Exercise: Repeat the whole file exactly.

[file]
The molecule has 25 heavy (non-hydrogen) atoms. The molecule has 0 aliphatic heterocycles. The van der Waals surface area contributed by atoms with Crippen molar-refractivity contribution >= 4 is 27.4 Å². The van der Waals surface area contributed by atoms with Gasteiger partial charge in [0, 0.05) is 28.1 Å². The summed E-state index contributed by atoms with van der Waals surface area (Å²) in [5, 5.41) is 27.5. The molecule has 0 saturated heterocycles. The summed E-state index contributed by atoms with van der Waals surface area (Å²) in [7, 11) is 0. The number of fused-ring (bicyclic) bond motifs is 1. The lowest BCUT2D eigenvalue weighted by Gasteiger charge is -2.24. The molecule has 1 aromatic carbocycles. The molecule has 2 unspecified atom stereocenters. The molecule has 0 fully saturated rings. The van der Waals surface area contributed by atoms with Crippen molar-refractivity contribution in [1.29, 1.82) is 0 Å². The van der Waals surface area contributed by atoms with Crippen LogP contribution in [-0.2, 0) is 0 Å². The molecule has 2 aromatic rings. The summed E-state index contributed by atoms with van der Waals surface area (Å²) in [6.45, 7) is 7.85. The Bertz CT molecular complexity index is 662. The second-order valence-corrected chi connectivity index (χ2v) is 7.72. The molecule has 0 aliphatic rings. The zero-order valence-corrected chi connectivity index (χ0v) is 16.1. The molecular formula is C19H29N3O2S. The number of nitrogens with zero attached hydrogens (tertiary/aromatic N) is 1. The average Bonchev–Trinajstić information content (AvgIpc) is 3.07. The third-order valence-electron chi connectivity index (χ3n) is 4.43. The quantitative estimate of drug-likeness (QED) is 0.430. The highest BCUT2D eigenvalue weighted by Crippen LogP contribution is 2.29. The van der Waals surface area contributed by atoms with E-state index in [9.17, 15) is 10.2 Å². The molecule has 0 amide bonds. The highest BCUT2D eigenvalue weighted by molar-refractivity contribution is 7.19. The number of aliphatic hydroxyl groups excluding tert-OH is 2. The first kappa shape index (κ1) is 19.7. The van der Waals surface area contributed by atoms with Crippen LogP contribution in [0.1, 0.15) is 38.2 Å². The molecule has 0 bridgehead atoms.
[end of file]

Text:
The molecule has 25 heavy (non-hydrogen) atoms. The molecule has 0 aliphatic heterocycles. The van der Waals surface area contributed by atoms with Crippen molar-refractivity contribution >= 4 is 27.4 Å². The van der Waals surface area contributed by atoms with Gasteiger partial charge in [0, 0.05) is 28.1 Å². The summed E-state index contributed by atoms with van der Waals surface area (Å²) in [5, 5.41) is 27.5. The molecule has 0 saturated heterocycles. The summed E-state index contributed by atoms with van der Waals surface area (Å²) in [7, 11) is 0. The number of fused-ring (bicyclic) bond motifs is 1. The lowest BCUT2D eigenvalue weighted by Gasteiger charge is -2.24. The molecule has 1 aromatic carbocycles. The molecule has 2 unspecified atom stereocenters. The molecule has 0 fully saturated rings. The van der Waals surface area contributed by atoms with Crippen molar-refractivity contribution in [1.29, 1.82) is 0 Å². The van der Waals surface area contributed by atoms with Crippen LogP contribution in [-0.2, 0) is 0 Å². The molecule has 2 aromatic rings. The summed E-state index contributed by atoms with van der Waals surface area (Å²) in [6.45, 7) is 7.85. The Bertz CT molecular complexity index is 662. The second-order valence-corrected chi connectivity index (χ2v) is 7.72. The molecule has 0 aliphatic rings. The zero-order valence-corrected chi connectivity index (χ0v) is 16.1. The molecular formula is C19H29N3O2S. The number of nitrogens with zero attached hydrogens (tertiary/aromatic N) is 1. The average Bonchev–Trinajstić information content (AvgIpc) is 3.07. The third-order valence-electron chi connectivity index (χ3n) is 4.43. The quantitative estimate of drug-likeness (QED) is 0.430. The highest BCUT2D eigenvalue weighted by Crippen LogP contribution is 2.29. The van der Waals surface area contributed by atoms with E-state index in [9.17, 15) is 10.2 Å². The molecule has 0 amide bonds. The highest BCUT2D eigenvalue weighted by molar-refractivity contribution is 7.19. The number of aliphatic hydroxyl groups excluding tert-OH is 2. The first kappa shape index (κ1) is 19.7. The van der Waals surface area contributed by atoms with Crippen LogP contribution in [0.1, 0.15) is 38.2 Å². The molecule has 0 bridgehead atoms.